The legal standard you may be overlooking: how to meet ADA compliance with your website

Written by
Ally Willis

Could your business website land you a lawsuit?


Oi, that’s a bit of an alarmist statement to open with, isn’t it?


Not exactly.


I’m talking about ADA (Americans with Disabilities Act) compliance — for your website.

In this article
  • Your company’s website is legally required to meet ADA compliance.
  • WCAG 2.1 is the international standard for website accessibility, broken into 3 levels of compliance: A, AA, AAA.
  • Industry and government regulations dictate which level of WCAG 2.1 compliance your business’ website should meet.

It’s easy to think of ADA compliance in terms of accessible parking or other accommodations. But your company’s website also falls under the ADA umbrella.


As the U.S. Department of Justice states:


“… the Department has consistently taken the position that the ADA’s requirements apply to all the goods, services, privileges, or activities offered by public accommodations, including those offered on the web.

What does ADA compliance for a website look like?

So what, exactly, does meeting ADA requirements look like?


Basic examples of website accessibility include:

  • Proper color contrast. Poor color contrast may make it hard for those with color blindness to read text on a page.
  • Video captions provided. Without captions, those with hearing impairments won’t be able to access information included in the video.
  • Alt-text included with images. This helps people who use screen readers to understand what images are included on a page.
  • Compatibility with screen reader technology. This technology is used by those with sight impairments; some websites can interfere with this type of tech.
  • Avoiding automatic movement of design elements. While slide-in modals or pop-ups can look flashy, they can also impact the user experience of people with cognitive impairments. Either steer clear of these design elements or make sure there’s a way for visitors to disable automatic motion. 


But there’s more to it.


The Web Accessibility Initiative offers Web Content Accessibility Guidelines (WCAG 2.1), an international standard for accessibility that’s broken into three levels: A, AA, and AAA.


You can look at the three levels of accessibility like this:

WCAG 2.1 A: Must Have

Every website should meet WCAG 2.1 A requirements. These are issues that, if not properly addressed, would make your site impossible to use by people with impairments.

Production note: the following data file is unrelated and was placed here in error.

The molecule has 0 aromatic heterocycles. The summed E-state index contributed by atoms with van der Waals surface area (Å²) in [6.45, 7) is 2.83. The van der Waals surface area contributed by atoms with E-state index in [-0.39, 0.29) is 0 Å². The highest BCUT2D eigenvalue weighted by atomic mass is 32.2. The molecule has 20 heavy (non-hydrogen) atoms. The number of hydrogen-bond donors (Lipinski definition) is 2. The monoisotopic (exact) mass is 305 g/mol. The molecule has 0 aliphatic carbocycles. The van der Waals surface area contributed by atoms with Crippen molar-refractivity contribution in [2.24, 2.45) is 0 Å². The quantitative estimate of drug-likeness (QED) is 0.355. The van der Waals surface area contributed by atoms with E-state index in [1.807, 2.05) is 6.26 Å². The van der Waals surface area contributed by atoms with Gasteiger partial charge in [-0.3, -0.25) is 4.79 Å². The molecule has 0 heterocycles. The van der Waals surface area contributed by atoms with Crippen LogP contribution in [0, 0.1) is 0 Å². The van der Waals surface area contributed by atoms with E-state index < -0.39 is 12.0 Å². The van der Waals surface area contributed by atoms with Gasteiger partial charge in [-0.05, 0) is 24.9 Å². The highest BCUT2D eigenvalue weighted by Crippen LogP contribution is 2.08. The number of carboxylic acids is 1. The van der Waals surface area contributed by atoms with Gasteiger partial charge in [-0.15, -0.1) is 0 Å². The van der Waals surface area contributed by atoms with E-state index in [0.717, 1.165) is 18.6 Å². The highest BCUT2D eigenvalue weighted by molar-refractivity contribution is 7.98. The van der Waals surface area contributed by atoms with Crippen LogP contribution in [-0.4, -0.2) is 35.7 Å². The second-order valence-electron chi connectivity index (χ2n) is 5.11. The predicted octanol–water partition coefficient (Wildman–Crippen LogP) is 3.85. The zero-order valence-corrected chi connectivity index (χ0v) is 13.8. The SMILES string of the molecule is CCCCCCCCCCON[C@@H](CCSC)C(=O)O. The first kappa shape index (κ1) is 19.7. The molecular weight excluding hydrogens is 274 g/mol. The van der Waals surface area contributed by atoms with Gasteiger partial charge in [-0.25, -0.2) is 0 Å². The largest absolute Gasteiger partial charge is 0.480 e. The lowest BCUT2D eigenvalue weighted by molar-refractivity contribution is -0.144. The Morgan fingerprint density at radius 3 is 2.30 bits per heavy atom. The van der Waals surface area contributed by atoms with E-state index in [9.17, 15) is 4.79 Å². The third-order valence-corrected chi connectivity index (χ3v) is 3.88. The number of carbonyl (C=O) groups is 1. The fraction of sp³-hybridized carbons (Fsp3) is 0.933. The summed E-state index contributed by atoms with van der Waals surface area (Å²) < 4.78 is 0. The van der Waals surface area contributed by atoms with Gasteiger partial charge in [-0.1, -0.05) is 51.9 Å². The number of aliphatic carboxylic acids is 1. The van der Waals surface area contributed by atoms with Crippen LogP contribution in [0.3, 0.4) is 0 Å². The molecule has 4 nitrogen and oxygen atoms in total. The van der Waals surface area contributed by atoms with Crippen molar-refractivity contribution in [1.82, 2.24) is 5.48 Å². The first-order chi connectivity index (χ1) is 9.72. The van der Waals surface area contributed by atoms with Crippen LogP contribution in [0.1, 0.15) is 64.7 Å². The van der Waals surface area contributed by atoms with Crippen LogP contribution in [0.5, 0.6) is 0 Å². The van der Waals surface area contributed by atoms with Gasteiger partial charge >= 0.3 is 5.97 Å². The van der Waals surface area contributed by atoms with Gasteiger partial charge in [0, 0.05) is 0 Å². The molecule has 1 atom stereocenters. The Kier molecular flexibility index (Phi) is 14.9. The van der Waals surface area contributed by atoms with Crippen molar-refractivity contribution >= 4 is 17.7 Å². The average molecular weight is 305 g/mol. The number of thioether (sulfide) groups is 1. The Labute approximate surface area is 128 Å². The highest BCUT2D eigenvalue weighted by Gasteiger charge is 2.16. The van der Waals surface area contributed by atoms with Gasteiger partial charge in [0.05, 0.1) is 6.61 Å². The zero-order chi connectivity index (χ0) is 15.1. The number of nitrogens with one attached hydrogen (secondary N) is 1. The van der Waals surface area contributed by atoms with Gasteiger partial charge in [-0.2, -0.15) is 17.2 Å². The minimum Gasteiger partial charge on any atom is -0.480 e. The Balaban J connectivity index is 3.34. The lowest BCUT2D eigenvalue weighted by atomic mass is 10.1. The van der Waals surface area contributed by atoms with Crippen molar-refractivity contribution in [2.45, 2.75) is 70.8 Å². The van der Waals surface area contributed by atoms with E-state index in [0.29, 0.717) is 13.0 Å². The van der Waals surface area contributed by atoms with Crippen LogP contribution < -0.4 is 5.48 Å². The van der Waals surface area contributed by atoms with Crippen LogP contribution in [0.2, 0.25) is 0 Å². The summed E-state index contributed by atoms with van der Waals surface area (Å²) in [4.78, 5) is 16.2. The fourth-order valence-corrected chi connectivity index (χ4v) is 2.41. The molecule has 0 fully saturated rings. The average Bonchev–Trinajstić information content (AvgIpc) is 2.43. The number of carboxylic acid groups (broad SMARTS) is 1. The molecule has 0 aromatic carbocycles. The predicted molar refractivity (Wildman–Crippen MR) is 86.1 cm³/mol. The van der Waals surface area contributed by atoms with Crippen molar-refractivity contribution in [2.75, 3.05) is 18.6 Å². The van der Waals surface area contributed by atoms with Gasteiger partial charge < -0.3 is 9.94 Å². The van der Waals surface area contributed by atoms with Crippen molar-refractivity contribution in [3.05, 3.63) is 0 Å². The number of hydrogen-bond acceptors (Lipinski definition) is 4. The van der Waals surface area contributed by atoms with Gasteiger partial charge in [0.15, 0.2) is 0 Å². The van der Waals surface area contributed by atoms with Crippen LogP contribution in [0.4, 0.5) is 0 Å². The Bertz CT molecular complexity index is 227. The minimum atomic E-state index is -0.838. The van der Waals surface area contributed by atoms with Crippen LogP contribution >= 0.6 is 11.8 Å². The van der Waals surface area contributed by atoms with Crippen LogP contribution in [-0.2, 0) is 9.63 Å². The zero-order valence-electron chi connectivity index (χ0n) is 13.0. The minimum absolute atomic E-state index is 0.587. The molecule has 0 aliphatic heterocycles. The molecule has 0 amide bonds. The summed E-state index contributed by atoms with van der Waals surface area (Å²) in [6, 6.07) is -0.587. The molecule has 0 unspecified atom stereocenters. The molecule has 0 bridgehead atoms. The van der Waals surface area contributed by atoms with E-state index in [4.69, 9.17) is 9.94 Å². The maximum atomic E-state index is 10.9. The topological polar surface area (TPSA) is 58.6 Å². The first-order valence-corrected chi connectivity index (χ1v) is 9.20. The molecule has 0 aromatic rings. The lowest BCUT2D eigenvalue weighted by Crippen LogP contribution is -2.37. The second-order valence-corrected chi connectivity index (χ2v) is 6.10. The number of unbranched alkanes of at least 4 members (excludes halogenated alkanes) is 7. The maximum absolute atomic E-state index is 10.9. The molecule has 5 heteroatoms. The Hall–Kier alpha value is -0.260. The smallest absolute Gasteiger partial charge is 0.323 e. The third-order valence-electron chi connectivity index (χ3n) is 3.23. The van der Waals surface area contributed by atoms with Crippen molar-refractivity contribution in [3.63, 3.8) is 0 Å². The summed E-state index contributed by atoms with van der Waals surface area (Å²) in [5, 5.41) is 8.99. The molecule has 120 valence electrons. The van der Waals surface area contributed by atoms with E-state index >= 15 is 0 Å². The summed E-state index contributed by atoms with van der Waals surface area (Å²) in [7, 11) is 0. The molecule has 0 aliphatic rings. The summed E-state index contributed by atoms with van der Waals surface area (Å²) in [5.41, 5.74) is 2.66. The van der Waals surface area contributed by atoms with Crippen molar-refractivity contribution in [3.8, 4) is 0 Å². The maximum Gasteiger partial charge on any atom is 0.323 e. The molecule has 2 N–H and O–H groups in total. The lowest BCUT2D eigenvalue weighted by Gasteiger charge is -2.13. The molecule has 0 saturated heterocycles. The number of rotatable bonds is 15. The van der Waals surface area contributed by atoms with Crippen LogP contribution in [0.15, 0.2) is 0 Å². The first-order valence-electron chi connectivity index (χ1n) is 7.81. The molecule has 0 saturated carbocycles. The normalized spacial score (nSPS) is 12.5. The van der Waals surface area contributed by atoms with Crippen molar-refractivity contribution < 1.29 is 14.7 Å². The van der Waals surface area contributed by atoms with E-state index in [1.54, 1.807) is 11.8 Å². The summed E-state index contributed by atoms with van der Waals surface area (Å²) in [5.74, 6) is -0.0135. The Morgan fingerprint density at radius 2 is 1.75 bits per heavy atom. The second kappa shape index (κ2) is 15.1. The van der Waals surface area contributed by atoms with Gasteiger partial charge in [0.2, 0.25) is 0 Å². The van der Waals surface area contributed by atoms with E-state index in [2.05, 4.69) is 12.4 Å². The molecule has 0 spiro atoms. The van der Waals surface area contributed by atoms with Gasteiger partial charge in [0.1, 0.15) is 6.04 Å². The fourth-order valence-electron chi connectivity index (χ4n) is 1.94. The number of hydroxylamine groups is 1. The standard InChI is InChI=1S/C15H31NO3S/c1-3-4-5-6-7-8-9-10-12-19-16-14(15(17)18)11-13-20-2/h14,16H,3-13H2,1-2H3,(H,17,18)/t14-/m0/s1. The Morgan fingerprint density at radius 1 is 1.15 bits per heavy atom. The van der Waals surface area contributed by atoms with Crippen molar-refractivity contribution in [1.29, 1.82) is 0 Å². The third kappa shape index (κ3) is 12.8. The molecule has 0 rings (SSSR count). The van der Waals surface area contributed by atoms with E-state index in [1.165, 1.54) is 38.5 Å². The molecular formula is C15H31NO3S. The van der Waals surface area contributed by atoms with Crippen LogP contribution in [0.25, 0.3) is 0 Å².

Examples of level A criteria include making sure that users can tab through the site using their keyboard, ensuring all content can be read as text only, and adding alt tags to images.

WCAG 2.1 AA: Should Have

Meeting WCAG 2.1 AA criteria takes more design and development effort. It includes everything covered in level A, then adds to it. In some cases, depending on industry and government requirements, meeting WCAG 2.1 AA is the legal requirement.


Examples include stricter contrast ratios for low vision, minimum line heights for text, the ability to increase font size (generally through default browser controls or settings), and specific hover and focus styling.

WCAG 2.1 AAA: Nice to Have

This is the highest level of accessibility compliance. Very few sites meet all the strict criteria for this. For example, color contrast is amplified, and most sites that meet AAA contrast use an optional toggle for a different theme.

Which WCAG 2.1 accessibility level should your website meet?

At minimum, ALL websites should meet WCAG 2.1 A compliance. However, many themes and site builders fail to meet even this basic level. 


With that said, you should aim for your website to meet level AA requirements, even if you are not legally required by industry or government regulations — allowing users of all abilities to easily navigate your website.


Another perk of meeting level AA requirements? Much of the criteria at that level overlaps with SEO best practices, since Google takes accessibility into consideration for page ranking.


And lastly, WCAG 2.1 AAA compliance is needed only if you know that a high percentage of your audience utilizes assistive technology to browse websites.

What can happen if your company's website is not ADA compliant?

So… then what happens if your website is not ADA compliant?


You could face litigation. According to the American Bar Association, “since 2018, website and mobile app accessibility lawsuits have made up roughly a fifth of all ADA Title III filings in federal courts, which now consistently exceed 10,000 lawsuits annually.” 


See, my opening statement was not being alarmist!

How do you know if your company’s website is ADA compliant?

The easiest way to determine if your company website is ADA compliant? Work with people like us who do this for a living. We can perform an accessibility audit on your site, offering a list of any fixes needed. You can then take that list to your own dev team, or we’re happy to provide that service for you.


And even if you don’t work with us at Starling, I do still strongly encourage you to reach out to an agency that is knowledgeable about accessibility and can help you achieve compliance. 


Not only can it help you avoid a potential lawsuit, but it’s also just the right thing to do — creating an online space where folks of any ability can access your content.

Ally Willis is Co-Founder and Head of Strategy at Starling

With a background in conversion copywriting since 2017, she helps clients ask questions, analyze research, test theories, and dig through the results to create custom website optimization strategies.

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